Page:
3. Citigroup (C - Get Report) is quite often the most heavily traded U.S. stock, with an average daily share volume of more than 810 million. Recently, the Treasury Department began selling its Citigroup stake, which was acquired as part of the Troubled Asset Relief Program, or TARP. The bank's stock has famously failed to maintain the $5 level, although shares are up nearly 20% in 2010.
Consensus: Of those with a rating on Citigroup, 11 analysts, or 44%, recommend purchasing the stock. Another 10 analysts advise holding them, and four, including Meredith Whitney, say investors should sell Citigroup shares.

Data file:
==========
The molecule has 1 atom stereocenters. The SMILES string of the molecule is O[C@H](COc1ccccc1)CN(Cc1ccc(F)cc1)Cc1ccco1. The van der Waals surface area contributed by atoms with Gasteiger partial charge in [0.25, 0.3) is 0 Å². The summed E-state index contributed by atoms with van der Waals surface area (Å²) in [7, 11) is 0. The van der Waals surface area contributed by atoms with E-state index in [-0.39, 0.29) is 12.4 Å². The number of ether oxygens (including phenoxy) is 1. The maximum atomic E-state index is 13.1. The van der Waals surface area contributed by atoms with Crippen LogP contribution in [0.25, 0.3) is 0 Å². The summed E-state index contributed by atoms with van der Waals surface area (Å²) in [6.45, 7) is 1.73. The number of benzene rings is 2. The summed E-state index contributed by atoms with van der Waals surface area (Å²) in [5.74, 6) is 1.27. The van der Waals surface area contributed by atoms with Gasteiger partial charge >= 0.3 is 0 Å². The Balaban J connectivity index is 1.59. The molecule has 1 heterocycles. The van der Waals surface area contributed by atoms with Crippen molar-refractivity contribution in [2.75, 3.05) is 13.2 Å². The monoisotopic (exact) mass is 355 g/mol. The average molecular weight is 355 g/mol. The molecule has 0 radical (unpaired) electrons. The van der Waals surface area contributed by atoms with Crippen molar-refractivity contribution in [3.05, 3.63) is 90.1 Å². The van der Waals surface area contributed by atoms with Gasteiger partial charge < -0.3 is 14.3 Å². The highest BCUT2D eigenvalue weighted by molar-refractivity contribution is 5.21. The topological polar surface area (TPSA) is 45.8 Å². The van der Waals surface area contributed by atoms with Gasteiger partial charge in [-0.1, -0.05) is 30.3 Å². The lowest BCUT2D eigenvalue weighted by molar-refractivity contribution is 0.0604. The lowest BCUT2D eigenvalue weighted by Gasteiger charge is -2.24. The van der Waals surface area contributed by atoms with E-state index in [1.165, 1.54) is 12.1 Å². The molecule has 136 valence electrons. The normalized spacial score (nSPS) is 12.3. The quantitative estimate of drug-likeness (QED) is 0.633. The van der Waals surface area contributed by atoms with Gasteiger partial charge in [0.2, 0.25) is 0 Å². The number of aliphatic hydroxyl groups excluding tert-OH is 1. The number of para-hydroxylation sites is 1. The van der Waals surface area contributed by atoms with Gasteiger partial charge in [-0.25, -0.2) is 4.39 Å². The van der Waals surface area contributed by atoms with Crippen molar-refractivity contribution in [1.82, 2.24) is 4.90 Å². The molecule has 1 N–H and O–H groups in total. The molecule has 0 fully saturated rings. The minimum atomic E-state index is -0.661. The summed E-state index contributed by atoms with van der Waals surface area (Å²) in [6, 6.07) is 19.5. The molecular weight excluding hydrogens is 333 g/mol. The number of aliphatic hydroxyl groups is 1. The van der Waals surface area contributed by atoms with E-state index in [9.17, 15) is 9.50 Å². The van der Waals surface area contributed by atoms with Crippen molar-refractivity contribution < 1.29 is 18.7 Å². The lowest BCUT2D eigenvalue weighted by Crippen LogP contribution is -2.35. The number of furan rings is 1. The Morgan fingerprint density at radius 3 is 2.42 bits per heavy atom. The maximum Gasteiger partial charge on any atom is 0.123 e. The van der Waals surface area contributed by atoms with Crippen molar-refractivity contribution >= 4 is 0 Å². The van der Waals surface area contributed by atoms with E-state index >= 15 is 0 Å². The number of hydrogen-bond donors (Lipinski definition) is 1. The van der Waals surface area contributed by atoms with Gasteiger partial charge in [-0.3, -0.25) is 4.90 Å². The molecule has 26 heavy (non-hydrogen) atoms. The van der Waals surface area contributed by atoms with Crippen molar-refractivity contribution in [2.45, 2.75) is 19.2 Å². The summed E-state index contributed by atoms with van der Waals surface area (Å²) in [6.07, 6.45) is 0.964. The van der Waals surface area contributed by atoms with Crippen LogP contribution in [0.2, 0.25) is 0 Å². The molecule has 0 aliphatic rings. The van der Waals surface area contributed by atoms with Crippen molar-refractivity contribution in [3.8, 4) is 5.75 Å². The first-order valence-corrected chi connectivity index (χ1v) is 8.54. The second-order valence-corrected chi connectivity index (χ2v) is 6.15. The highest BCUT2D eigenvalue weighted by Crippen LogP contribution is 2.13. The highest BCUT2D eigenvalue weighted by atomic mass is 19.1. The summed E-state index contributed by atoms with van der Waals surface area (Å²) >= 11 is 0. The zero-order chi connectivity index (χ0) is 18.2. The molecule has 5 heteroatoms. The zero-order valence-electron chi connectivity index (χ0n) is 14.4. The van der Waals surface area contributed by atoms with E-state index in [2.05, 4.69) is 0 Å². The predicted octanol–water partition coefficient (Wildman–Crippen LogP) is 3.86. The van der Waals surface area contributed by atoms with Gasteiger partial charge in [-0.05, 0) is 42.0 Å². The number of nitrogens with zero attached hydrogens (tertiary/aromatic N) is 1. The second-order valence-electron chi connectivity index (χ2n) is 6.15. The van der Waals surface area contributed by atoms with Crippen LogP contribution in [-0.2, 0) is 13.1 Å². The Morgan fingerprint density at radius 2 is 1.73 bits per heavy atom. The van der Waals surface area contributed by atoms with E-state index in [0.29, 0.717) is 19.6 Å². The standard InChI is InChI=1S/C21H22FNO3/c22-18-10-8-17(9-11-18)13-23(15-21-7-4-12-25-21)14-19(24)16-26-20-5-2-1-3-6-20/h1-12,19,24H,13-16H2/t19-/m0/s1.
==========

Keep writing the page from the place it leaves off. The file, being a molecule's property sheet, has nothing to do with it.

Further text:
Closing Price: $3.92 (June 2)Bullish Case: On Wednesday, Rochdale Securities analyst Dick Bove said Citigroup's stock is trading at a slight discount to its tangible book value. "This means the company is selling below its liquidation value," Bove wrote. "The true value of Citigroup is well in excess of its current stock price. Some of its hidden asset values are now being recognized. It is led by a very capable CEO. The stock is seriously undervalued." Bove has a buy rating and $6.90 price target on Citigroup shares. Bearish Scenario: In April, Collins Stewart analysts upgraded Citigroup to hold, noting that while there are "signs of a nascent turnaround for the company," there is an overhang on the stock due to the Treasury's sale of its stake in the bank. Risks to the firm's $6 price target include a deteriorating credit and macroeconomic environment and more restrictive constraints from regulators, Collins Stewart analysts wrote.